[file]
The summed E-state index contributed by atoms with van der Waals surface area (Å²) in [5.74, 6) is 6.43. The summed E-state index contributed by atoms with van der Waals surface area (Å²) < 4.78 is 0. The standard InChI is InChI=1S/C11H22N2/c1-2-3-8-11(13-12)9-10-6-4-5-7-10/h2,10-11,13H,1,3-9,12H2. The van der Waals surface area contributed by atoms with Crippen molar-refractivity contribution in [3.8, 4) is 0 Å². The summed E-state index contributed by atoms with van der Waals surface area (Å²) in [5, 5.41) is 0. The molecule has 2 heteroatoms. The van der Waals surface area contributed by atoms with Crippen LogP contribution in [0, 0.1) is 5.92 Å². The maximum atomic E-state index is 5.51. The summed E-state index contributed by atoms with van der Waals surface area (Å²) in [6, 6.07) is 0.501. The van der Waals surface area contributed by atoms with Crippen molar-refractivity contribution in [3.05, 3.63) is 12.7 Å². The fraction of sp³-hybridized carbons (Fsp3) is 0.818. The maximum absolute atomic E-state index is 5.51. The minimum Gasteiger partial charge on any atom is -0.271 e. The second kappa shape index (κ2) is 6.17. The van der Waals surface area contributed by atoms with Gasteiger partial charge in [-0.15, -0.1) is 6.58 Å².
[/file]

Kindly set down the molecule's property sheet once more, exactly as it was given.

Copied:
The summed E-state index contributed by atoms with van der Waals surface area (Å²) in [5.74, 6) is 6.43. The summed E-state index contributed by atoms with van der Waals surface area (Å²) < 4.78 is 0. The standard InChI is InChI=1S/C11H22N2/c1-2-3-8-11(13-12)9-10-6-4-5-7-10/h2,10-11,13H,1,3-9,12H2. The van der Waals surface area contributed by atoms with Crippen molar-refractivity contribution in [3.8, 4) is 0 Å². The summed E-state index contributed by atoms with van der Waals surface area (Å²) in [5, 5.41) is 0. The molecule has 2 heteroatoms. The van der Waals surface area contributed by atoms with Crippen LogP contribution in [0, 0.1) is 5.92 Å². The maximum atomic E-state index is 5.51. The summed E-state index contributed by atoms with van der Waals surface area (Å²) in [6, 6.07) is 0.501. The van der Waals surface area contributed by atoms with Crippen molar-refractivity contribution in [3.05, 3.63) is 12.7 Å². The fraction of sp³-hybridized carbons (Fsp3) is 0.818. The maximum absolute atomic E-state index is 5.51. The minimum Gasteiger partial charge on any atom is -0.271 e. The second kappa shape index (κ2) is 6.17. The van der Waals surface area contributed by atoms with Gasteiger partial charge in [-0.15, -0.1) is 6.58 Å².